As far as monsters go, Milton lacked the fundamental ferocity to become a true terror. His appeal, however, was such that he was granted headliner status for the half-hour, The Milton the Monster Show. Each episode in the series consisted of three, 7-minute segments starring a different character. Unrelated to one another, a total of six character segments were created for the series: Milton the Monster, Fearless Fly, Flukey Luke, Muggy-Doo, Penny Penguin and Stuffy Durma. Milton the Monster was the only segment included in each of the episodes, the others rotating on a random basis.
In the Milton the Monster segment, self proclaimed master monster maker, Professor Weirdo, mistakenly added too great a dose of tenderness while creating Milton. From this misstep was born a friendly monster who respected others and refused to terrorize the community. In shame, the professor never passed an opportunity to rid himself of his greatest failure.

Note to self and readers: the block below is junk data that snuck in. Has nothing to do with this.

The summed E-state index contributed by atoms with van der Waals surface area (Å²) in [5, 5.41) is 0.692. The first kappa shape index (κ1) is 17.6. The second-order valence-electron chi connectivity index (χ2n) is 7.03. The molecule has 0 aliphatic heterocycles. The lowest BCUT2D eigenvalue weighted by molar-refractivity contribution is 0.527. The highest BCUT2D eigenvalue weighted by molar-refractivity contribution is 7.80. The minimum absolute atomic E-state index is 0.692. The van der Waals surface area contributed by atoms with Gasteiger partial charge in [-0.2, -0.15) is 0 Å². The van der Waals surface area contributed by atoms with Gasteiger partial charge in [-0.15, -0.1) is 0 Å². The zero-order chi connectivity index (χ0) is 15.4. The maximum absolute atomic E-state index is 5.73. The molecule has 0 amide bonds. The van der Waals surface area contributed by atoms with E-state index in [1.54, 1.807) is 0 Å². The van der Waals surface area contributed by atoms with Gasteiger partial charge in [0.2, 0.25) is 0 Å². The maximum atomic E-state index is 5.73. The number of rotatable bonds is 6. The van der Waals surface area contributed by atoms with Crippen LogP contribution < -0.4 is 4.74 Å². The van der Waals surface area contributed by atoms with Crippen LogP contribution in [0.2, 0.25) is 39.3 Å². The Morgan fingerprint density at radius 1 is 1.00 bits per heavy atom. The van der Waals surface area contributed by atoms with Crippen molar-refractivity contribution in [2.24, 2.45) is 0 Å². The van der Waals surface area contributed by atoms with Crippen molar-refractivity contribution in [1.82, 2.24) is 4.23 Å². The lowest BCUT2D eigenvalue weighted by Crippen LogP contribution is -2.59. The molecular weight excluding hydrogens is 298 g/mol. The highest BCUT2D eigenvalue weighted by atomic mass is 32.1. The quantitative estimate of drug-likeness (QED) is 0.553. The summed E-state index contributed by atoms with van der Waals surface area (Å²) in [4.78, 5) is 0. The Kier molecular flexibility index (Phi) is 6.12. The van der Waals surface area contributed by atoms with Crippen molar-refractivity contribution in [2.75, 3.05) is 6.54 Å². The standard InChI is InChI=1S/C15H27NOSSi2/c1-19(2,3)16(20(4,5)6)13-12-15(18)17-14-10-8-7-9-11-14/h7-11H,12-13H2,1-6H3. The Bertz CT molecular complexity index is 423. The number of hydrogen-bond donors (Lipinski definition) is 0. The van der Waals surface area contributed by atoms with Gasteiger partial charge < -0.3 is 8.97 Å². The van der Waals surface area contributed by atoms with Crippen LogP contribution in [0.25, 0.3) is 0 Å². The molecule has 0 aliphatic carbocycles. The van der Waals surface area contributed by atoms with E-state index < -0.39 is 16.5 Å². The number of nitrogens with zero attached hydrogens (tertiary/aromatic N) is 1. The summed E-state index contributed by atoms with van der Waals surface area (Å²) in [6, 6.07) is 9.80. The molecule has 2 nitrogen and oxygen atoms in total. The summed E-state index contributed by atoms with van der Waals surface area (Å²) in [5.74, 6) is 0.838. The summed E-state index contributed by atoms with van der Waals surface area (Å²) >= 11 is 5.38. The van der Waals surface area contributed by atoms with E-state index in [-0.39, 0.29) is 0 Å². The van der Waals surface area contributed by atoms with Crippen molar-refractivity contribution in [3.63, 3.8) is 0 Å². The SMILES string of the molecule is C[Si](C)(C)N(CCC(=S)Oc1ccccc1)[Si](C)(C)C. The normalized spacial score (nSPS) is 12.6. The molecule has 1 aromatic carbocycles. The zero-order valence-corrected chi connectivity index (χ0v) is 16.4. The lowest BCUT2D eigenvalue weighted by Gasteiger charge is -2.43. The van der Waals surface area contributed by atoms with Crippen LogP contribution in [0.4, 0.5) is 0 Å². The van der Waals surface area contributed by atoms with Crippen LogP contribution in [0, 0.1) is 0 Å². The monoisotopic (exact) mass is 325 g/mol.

In the show’s main supporting segment, Fearless Fly, an average and unassuming housefly named Hirem transformed into the super-powered, bespectacled hero Fearless Fly when danger loomed.
Flukey Luke was a modern cowboy who moved to the city to become a private eye. His dumb luck made up for a lack of skill when putting his main adversary, the mobster Spider Webb, behind bars.
Muggy-Doo used his wily fox ways to con people out of their possessions or to make a quick buck. Unfortunately for Muggy, he was never quite crafty enough to escape justice.
Penny Penguin was a bratty little penguin whose lack of common sense created one misfortune after another for her beleaguered parents.
Stuffy Durma was a hobo who inherited $10,000,000. Despite buying a townhouse and hiring a handler named Bradley Brinkley to teach him culture, he continuously shirked his newfound responsibilities only to be put back on course by the ever-vigilant Brinkley.
The Milton the Monster Show lasted for 26 episodes and aired from 1965–1968. Created by Hal Seeger Productions, the series isn’t generally well known, but the studio did follow up in 1968 with perhaps its most popular creation, Batfink.